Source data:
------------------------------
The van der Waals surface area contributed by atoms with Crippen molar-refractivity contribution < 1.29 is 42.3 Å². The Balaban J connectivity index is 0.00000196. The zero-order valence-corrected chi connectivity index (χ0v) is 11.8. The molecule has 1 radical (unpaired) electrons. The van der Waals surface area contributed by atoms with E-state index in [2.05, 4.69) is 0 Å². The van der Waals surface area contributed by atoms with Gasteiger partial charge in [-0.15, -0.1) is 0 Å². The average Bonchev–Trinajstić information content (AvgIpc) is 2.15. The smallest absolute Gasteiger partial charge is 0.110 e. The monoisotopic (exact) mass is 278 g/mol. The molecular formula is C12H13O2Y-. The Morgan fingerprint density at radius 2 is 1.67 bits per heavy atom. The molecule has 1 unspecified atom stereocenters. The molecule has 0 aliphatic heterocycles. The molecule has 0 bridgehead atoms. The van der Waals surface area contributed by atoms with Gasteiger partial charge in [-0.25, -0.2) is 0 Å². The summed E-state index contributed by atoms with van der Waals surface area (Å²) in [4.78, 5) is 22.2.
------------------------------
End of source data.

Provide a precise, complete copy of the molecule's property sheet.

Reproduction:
The van der Waals surface area contributed by atoms with Crippen molar-refractivity contribution < 1.29 is 42.3 Å². The Balaban J connectivity index is 0.00000196. The zero-order valence-corrected chi connectivity index (χ0v) is 11.8. The molecule has 1 radical (unpaired) electrons. The van der Waals surface area contributed by atoms with E-state index in [2.05, 4.69) is 0 Å². The van der Waals surface area contributed by atoms with Gasteiger partial charge in [-0.15, -0.1) is 0 Å². The average Bonchev–Trinajstić information content (AvgIpc) is 2.15. The smallest absolute Gasteiger partial charge is 0.110 e. The monoisotopic (exact) mass is 278 g/mol. The molecular formula is C12H13O2Y-. The Morgan fingerprint density at radius 2 is 1.67 bits per heavy atom. The molecule has 1 unspecified atom stereocenters. The molecule has 0 aliphatic heterocycles. The molecule has 0 bridgehead atoms. The van der Waals surface area contributed by atoms with Gasteiger partial charge in [-0.25, -0.2) is 0 Å². The summed E-state index contributed by atoms with van der Waals surface area (Å²) in [4.78, 5) is 22.2.